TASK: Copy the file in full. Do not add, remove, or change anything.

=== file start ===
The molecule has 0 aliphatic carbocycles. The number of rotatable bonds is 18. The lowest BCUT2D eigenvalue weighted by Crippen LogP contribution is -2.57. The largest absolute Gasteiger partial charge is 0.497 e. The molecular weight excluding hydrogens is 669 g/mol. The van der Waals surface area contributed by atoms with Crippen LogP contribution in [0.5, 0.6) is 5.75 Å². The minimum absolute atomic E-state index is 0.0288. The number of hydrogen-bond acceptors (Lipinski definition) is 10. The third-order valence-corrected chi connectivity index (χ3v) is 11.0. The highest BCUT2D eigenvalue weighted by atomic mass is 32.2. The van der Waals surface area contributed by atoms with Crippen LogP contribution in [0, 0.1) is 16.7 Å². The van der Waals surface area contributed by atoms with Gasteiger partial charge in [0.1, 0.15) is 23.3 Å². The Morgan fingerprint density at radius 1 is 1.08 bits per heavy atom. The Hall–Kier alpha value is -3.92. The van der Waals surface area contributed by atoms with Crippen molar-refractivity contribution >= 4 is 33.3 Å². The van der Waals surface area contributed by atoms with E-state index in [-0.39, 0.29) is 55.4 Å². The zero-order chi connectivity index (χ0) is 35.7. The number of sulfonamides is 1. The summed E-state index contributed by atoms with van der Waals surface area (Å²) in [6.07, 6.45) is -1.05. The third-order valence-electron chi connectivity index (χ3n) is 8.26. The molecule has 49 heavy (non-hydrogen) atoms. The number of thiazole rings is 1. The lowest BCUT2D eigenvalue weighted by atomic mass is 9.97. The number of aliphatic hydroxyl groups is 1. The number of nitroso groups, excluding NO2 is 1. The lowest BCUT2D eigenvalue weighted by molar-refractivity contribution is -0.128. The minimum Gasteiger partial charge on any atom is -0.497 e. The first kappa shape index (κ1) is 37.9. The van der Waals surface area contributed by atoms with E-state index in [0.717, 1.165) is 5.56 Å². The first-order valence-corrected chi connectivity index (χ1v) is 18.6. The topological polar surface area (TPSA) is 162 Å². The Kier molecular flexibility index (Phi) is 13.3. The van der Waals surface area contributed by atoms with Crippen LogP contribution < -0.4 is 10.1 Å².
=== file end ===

The molecule has 0 aliphatic carbocycles. The number of rotatable bonds is 18. The lowest BCUT2D eigenvalue weighted by Crippen LogP contribution is -2.57. The largest absolute Gasteiger partial charge is 0.497 e. The molecular weight excluding hydrogens is 669 g/mol. The van der Waals surface area contributed by atoms with Crippen LogP contribution in [0.5, 0.6) is 5.75 Å². The minimum absolute atomic E-state index is 0.0288. The number of hydrogen-bond acceptors (Lipinski definition) is 10. The third-order valence-corrected chi connectivity index (χ3v) is 11.0. The highest BCUT2D eigenvalue weighted by atomic mass is 32.2. The van der Waals surface area contributed by atoms with Crippen LogP contribution in [0, 0.1) is 16.7 Å². The van der Waals surface area contributed by atoms with Gasteiger partial charge in [0.1, 0.15) is 23.3 Å². The Morgan fingerprint density at radius 1 is 1.08 bits per heavy atom. The Hall–Kier alpha value is -3.92. The van der Waals surface area contributed by atoms with Crippen molar-refractivity contribution >= 4 is 33.3 Å². The van der Waals surface area contributed by atoms with E-state index in [-0.39, 0.29) is 55.4 Å². The zero-order chi connectivity index (χ0) is 35.7. The number of sulfonamides is 1. The summed E-state index contributed by atoms with van der Waals surface area (Å²) in [6.07, 6.45) is -1.05. The third-order valence-electron chi connectivity index (χ3n) is 8.26. The molecule has 49 heavy (non-hydrogen) atoms. The number of thiazole rings is 1. The lowest BCUT2D eigenvalue weighted by atomic mass is 9.97. The number of aliphatic hydroxyl groups is 1. The number of nitroso groups, excluding NO2 is 1. The lowest BCUT2D eigenvalue weighted by molar-refractivity contribution is -0.128. The minimum Gasteiger partial charge on any atom is -0.497 e. The first kappa shape index (κ1) is 37.9. The van der Waals surface area contributed by atoms with E-state index in [0.717, 1.165) is 5.56 Å². The first-order valence-corrected chi connectivity index (χ1v) is 18.6. The topological polar surface area (TPSA) is 162 Å². The Kier molecular flexibility index (Phi) is 13.3. The van der Waals surface area contributed by atoms with Crippen LogP contribution < -0.4 is 10.1 Å².